Insurance Companies’ Reluctance to Pay for Genetic Testing Hindering Cancer Screening Efforts
According to a recent study conducted on behalf of the National Comprehensive Cancer Network, insurance companies were reluctant to provide payment for Genetic testing or genetic tests that screen for hereditary cancers. Identification of hereditary cancer genes, is imperative for cancer risk management, prevention and treatment.Genetic testing such as HCPs were a major facet of former President Obama’s Precision Medicine Initiative. The study found that Heriditary Cancer Panels or ( HCPs), while in demand by both patients and health care providers, did not fit the payers existing coverage frameworks. The insurance companies that were interviewed stated:
Because HCPs include both well-studied (“medically necessary”) and less-studied (“experimental/investigational”) genes, they don’t fit either category; thus, an entire panel is deemed experimental
Precision Medicine Has Significant Barriers to Overcome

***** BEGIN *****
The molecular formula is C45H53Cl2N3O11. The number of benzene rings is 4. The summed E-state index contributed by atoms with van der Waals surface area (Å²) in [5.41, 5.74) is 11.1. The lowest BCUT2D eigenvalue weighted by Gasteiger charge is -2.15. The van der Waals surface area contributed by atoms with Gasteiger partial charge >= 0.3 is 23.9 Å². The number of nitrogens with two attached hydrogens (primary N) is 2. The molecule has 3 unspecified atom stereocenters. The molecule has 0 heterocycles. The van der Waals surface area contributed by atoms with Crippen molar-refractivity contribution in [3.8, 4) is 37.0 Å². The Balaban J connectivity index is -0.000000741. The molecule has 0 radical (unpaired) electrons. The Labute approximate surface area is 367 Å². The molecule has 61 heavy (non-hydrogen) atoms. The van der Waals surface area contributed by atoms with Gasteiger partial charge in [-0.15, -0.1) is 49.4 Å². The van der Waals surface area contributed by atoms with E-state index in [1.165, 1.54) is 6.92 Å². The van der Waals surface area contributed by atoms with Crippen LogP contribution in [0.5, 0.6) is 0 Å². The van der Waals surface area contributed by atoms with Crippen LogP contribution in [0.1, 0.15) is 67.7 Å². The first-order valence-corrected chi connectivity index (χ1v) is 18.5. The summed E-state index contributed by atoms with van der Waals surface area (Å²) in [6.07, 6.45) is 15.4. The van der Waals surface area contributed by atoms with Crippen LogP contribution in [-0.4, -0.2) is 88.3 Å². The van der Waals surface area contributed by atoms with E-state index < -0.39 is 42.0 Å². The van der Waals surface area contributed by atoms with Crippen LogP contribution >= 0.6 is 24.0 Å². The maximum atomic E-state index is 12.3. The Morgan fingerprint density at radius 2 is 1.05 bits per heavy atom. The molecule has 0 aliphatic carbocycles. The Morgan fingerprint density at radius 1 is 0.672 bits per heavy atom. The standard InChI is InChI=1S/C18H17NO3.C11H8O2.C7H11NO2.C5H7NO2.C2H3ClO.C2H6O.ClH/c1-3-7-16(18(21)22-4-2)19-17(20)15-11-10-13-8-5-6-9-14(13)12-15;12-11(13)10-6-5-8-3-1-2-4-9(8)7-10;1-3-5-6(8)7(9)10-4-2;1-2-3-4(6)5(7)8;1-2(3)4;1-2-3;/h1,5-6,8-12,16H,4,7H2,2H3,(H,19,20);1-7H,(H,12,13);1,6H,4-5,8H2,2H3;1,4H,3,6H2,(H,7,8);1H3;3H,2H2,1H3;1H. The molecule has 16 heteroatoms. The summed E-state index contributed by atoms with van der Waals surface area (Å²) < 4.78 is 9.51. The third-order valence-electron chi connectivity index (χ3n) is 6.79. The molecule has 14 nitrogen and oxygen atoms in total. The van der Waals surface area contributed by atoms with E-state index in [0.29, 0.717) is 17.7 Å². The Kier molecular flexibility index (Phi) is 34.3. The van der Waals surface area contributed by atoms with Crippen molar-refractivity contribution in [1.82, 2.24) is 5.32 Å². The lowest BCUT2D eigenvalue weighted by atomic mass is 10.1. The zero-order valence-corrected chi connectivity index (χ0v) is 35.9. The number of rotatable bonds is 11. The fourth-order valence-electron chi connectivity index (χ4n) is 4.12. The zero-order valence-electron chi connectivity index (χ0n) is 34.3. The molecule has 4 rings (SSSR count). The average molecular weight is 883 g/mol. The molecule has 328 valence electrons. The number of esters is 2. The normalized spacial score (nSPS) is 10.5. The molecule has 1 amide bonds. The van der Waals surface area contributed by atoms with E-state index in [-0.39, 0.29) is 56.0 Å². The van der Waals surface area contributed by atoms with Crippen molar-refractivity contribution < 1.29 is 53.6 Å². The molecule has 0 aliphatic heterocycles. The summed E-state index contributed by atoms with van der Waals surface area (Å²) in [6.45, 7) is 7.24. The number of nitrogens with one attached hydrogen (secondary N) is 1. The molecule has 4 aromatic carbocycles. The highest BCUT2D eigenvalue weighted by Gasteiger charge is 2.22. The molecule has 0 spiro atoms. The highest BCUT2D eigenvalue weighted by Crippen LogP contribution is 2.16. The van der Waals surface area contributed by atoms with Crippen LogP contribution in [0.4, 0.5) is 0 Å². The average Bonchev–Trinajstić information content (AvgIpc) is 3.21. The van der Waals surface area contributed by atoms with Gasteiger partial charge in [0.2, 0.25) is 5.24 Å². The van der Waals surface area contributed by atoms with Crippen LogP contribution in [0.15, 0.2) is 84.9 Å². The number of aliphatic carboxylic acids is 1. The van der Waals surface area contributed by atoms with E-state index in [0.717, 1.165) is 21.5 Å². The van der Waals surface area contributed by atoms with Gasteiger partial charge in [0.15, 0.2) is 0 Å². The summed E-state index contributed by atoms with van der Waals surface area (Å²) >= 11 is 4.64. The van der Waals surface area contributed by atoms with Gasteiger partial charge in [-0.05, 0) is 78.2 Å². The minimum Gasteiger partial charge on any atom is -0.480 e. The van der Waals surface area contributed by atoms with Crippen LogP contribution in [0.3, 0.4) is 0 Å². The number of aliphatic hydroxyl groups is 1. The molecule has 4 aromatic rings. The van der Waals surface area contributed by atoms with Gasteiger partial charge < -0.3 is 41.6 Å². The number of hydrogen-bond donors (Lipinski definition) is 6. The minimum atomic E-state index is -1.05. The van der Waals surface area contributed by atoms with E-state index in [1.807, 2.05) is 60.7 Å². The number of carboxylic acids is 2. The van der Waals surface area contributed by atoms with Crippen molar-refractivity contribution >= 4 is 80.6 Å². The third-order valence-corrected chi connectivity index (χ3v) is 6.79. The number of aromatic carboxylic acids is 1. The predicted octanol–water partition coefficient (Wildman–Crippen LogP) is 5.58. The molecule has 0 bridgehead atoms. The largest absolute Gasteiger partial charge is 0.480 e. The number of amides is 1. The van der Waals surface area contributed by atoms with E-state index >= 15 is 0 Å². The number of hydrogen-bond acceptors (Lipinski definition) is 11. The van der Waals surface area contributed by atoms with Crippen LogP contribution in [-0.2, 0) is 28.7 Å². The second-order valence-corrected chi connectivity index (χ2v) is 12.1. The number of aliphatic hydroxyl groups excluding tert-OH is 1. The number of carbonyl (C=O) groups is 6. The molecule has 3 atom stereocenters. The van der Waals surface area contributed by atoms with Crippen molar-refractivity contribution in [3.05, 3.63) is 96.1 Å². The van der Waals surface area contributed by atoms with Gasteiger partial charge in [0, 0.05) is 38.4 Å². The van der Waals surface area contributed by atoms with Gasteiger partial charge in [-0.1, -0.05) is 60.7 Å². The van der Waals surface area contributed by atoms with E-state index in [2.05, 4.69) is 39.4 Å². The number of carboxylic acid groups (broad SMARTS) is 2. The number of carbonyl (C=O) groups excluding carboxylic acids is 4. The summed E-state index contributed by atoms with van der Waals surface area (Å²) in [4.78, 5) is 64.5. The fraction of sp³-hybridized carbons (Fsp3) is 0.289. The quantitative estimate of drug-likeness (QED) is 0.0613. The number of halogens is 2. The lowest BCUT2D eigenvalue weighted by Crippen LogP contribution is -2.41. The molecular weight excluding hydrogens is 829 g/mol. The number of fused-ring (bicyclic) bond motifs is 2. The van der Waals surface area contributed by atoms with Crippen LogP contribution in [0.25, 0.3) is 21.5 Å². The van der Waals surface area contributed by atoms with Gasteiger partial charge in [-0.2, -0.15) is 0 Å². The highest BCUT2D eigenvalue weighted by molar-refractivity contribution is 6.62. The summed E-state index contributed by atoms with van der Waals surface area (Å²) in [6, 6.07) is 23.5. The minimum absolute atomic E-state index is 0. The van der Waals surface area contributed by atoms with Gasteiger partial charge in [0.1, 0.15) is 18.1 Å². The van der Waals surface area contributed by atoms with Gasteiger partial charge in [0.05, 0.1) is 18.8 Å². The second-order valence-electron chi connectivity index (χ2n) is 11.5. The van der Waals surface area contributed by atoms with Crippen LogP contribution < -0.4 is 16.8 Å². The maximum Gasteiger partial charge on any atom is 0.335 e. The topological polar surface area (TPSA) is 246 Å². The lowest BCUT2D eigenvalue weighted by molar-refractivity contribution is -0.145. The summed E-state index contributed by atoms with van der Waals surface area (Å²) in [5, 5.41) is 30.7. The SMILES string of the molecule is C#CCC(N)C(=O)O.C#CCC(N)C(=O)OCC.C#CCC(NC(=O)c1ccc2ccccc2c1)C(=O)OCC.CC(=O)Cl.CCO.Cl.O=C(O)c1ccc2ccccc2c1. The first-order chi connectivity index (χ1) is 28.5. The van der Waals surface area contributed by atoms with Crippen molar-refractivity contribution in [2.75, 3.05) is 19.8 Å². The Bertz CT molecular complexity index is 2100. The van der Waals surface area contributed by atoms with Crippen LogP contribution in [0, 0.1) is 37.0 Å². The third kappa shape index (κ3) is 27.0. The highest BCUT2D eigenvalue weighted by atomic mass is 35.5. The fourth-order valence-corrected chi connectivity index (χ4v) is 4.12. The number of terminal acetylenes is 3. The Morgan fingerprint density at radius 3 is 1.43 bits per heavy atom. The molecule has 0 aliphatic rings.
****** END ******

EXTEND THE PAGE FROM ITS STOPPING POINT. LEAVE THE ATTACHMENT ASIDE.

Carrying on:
Furthermore the insurance companies interviewed in the study expressed that qualified genetic counseling efforts would significantly alter the efficacy of this tests, as many felt that patients were left to interpret data on their own limiting their ability to make informed decisions. A major concern associated was that patients may not fully appreciate that some aspects of testing are not conclusive, and that some genes tested for have not been conclusive and irrefutably linked to a diagnosis. Other barriers included lack of genetic counseling in both pre and post test sessions. Patient engagement or lack thereof was a major concern.
Overcoming Concerns About Genetic Testing
The results from this study should not be an interpreted as an alarmist panic, but rather constructive feedback on how processes can be improved as a whole. Any improvements that are made by genetics companies and providers will do more to further the industry as a whole. As the genetic testing study concluded:
“We hope that our findings bring attention to the topic of insurance coverage for cancer panels and contribute to a productive dialogue among various stakeholders on framing an approach to address payers’ concerns,” stated Dr. Trosman. “Many previous studies on reimbursement for genomic technologies, including our own, were focused on barriers to coverage. We are encouraged that the present study also identified opportunities that could be pursued to mitigate barriers.”